If you’re a manager, your job is one of endless tradeoffs:

  • Look out for the bottom line, or look out for the people?

  • Meet a deadline, or meet the needs of your team?

  • Push for short-term results, or build for long-term success?

There are no simple answers. That’s because none of these are real questions. You can’t answer “this or that” – choosing one side or the other. The answer always has to be some form of “both.” They are fully interdependent.

Here’s what I mean: When you focus on one side of the question for too long, you’ll eventually be faced with problems on the other side. Focus on bottom line at the expense of your people, and you’ll eventually face high turnover, which will be costly and affect the bottom line. On the other hand, focus only on the care of your people at the expense of the bottom line, and eventually, the business will suffer and you’ll have to lay off those same people you wanted to care for.

Focus on meeting deadlines at the expense of your team, and eventually, the team will burnout and leave, which will make it more difficult to meet deadlines. Focus too much on your team, at the expense of deadlines, and you’ll eventually win fewer projects and will have to downsize your team.

You get the idea.

Unfortunately, too many people treat these issues like real questions. They ignore the underlying dilemma and over-focus on just one side.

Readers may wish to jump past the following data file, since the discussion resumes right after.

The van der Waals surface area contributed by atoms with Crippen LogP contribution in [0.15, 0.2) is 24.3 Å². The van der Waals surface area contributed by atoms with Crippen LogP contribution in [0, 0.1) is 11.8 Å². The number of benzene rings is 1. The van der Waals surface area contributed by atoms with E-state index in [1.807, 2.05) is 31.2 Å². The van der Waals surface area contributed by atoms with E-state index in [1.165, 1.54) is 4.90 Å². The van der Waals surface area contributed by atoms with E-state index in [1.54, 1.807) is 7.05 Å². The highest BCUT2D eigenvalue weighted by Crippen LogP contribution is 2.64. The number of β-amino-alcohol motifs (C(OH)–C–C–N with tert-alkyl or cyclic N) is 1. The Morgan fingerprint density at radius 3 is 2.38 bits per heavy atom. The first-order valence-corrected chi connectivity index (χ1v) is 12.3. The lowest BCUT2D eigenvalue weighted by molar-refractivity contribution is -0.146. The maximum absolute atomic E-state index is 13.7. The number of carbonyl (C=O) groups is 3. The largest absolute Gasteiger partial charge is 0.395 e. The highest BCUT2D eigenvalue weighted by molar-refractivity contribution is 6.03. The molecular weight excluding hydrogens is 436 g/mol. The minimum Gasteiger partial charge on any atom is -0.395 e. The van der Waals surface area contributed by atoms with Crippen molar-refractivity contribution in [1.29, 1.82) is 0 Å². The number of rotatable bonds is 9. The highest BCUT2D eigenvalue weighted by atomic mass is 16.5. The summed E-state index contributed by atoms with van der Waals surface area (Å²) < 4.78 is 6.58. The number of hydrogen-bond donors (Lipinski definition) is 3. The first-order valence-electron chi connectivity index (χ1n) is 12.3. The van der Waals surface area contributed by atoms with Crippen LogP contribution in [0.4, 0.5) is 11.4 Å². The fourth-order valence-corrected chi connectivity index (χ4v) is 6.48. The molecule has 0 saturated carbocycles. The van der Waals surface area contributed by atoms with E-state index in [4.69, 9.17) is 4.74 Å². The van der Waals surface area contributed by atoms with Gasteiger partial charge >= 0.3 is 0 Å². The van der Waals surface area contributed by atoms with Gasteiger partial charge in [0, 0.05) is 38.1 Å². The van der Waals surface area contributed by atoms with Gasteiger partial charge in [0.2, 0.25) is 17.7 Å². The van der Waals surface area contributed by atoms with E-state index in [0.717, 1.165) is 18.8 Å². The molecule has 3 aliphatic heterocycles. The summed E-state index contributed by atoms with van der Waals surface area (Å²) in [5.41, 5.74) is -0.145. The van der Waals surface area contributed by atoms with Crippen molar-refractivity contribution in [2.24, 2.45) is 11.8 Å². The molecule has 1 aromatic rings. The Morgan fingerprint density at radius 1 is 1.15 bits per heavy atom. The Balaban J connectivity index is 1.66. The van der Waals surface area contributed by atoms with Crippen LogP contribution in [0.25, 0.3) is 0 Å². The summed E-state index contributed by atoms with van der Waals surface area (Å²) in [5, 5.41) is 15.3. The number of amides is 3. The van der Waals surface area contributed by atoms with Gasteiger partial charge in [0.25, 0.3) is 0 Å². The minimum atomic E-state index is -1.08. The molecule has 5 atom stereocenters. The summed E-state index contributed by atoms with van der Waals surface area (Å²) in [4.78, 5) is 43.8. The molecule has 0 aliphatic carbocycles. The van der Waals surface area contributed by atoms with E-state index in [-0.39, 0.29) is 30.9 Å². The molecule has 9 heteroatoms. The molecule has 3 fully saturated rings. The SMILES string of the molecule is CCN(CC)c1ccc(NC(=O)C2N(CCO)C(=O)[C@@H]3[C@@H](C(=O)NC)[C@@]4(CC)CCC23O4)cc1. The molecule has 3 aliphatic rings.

That creates a lot of pressure for managers. Your company is pushing the side of the business, while you’re holding out, trying to create a more balanced approach that will also meet the needs of your team. Your team is pushing for more employee-friendly policies and decisions, which can sometimes put deadlines and the bottom line at risk. As a manager, you’re constantly needing to find the middle ground. It’s exhausting.

What’s needed is a way to engage others so that they think about and act on the interdependence. Here are some ideas you can use to bring this kind of thinking into your work.

Notice that what you’re dealing with is a polarity. Are the two options interdependent? In other words, would over-focusing on one bring about the reciprocal problem? For more on this see Polarity Management by Barry Johnson and Navigating Polarities by Brian Emerson and Kelly Lewis.

Look for a middle ground that works for now. Polarities are never “once-and-done” solved. The middle ground solution you choose for now will need to shift as your circumstances change. In some ways, knowing this can free you up to make a decision. You’re not deciding forever. You’re deciding for now.

Identify early warning signs. Think about what signals you can be looking out for that will let you know that it’s time to adjust your strategy. For example, on the polarity of balancing meeting deadlines with taking care of my team, what would be the early warning signs that I was maybe being a little too lax with my team and letting deadlines slip, or that I was maybe too focused on the deadlines and the bottom line and not giving enough attention to my team?